Massey University’s Palmerston North campus has a new interdenominational chaplaincy centre.
The Centre Waiora is a place for the expression of Christian faith, care and hospitality to students and staff on campus. It will be used for meetings of Christian groups, for their activities and for the hosting of appropriate social and cultural activities.
The Centre Waiora has been some 10 years in the making. The Catholic community contributed financially to the project as did many local churches and individuals.
It was blessed on October 14 by Archdeacon Wiremu Te Awe Awe and formally opened on March 17 by Sir Paul Reeves.
‘There is a whakatauki or traditional saying: “those who lead give sight to those who follow; those behind give life to those who lead.”’ Sir Paul paid tribute to the work of the board led by Morva Croxson who, he said, ‘are to be congratulated and as the patron of the trust, it is a pleasure to be here’.
After explaining that his pass marks were never very good, Sir Paul said he has spent a great deal of time in tertiary institutions as the father of students and as chancellor of a university ‘to the north of here’. He spoke of a consistent thread of idealism among students so that alongside the need to get a job is the ‘vision of a world where promises are kept, bargains are honoured and friendship and intelligence are valued above power and wealth’.
‘The Christian tradition is that we have always been on a journey where we have had to struggle and, in the midst of our uncertainty and diversity, God has been revealed. In fact uncertainty and discovery may be two sides of the one coin.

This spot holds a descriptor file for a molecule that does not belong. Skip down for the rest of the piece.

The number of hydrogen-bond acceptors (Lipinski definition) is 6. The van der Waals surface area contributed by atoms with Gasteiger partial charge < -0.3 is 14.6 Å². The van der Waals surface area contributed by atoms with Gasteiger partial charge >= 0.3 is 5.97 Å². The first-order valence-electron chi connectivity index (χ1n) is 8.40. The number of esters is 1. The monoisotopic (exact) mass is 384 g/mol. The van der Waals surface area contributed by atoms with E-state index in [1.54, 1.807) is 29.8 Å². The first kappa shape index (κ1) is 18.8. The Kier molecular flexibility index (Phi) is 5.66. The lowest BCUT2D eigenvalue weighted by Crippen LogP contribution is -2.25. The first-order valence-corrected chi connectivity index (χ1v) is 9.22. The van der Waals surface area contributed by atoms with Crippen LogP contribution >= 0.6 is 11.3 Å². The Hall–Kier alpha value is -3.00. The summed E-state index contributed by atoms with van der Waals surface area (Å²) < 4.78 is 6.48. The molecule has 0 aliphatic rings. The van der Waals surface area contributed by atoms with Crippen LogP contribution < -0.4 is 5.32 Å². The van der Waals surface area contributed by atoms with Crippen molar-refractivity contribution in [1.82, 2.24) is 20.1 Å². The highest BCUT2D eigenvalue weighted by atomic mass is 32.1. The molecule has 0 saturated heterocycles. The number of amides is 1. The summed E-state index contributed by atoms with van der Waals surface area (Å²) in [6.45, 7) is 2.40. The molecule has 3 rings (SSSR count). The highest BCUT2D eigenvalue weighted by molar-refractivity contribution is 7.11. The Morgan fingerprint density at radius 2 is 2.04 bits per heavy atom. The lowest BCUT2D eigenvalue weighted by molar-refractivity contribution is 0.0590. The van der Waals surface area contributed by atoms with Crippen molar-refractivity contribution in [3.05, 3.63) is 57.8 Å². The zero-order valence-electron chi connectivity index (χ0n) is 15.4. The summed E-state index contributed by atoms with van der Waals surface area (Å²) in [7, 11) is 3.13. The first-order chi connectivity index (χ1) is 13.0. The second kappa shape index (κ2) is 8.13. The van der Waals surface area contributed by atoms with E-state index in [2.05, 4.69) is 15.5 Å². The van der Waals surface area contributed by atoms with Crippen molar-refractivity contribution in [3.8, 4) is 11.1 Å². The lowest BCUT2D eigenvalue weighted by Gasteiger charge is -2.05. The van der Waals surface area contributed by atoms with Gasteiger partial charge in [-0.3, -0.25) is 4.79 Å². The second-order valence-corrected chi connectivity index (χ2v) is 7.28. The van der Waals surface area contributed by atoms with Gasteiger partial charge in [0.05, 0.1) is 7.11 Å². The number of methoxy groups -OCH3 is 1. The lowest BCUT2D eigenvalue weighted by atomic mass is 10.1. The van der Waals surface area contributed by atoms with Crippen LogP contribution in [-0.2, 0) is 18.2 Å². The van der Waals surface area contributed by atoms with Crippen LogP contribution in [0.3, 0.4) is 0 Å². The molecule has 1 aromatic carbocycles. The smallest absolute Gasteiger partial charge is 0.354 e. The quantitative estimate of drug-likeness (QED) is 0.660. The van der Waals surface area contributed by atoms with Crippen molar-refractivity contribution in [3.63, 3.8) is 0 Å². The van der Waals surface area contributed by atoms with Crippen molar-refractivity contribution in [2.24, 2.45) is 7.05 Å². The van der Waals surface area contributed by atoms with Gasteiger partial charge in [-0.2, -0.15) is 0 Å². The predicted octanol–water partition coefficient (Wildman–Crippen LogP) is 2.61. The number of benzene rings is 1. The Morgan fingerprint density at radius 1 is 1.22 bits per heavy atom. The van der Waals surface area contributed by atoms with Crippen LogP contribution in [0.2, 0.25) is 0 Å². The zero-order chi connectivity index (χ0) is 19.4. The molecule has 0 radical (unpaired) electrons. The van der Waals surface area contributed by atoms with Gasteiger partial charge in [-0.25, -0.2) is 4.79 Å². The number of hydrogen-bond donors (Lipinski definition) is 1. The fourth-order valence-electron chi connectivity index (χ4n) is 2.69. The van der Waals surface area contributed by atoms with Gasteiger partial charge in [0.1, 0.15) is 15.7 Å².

‘This Christian centre in the midst of a multi-ethnic, multi-faith campus has some important things to offer.
‘At its best, religion is a cable of meaning stretching throughout the length and complexity of life. There is the visible part, the rituals and the real estate.
‘There is morality where we speak of meaning and values. There is spirituality where the essence of who we are meets with the greater essence of who God is.’
Sir Paul saw a time when Aotearoa New Zealand may become a country of minorities where no one group could assume the ascendancy and set the rules. Christians would become smaller in number, ‘We may have to distinguish between observant and cultural Christians and the moral and ethical challenges will be increasingly complex’.
Putting statistics aside, Sir Paul said, the essentials of faith were there and he saw a need to offer the practicalities of compassion and redemption. ‘No one need fear the journey God calls them to. The task of the chaplaincy team is to be credible expressions of this tradition and offer it sensitively, intelligently and consistently.’
Sited next to the bus turning bay, The Centre Waiora is in a prime location and has already proven a popular spot for students to drop in, meet, study, have a coffee, pray and reflect.
The interdenominational chaplaincy team is grateful for the support of the Catholic diocese in building this centre for Christianity at Massey.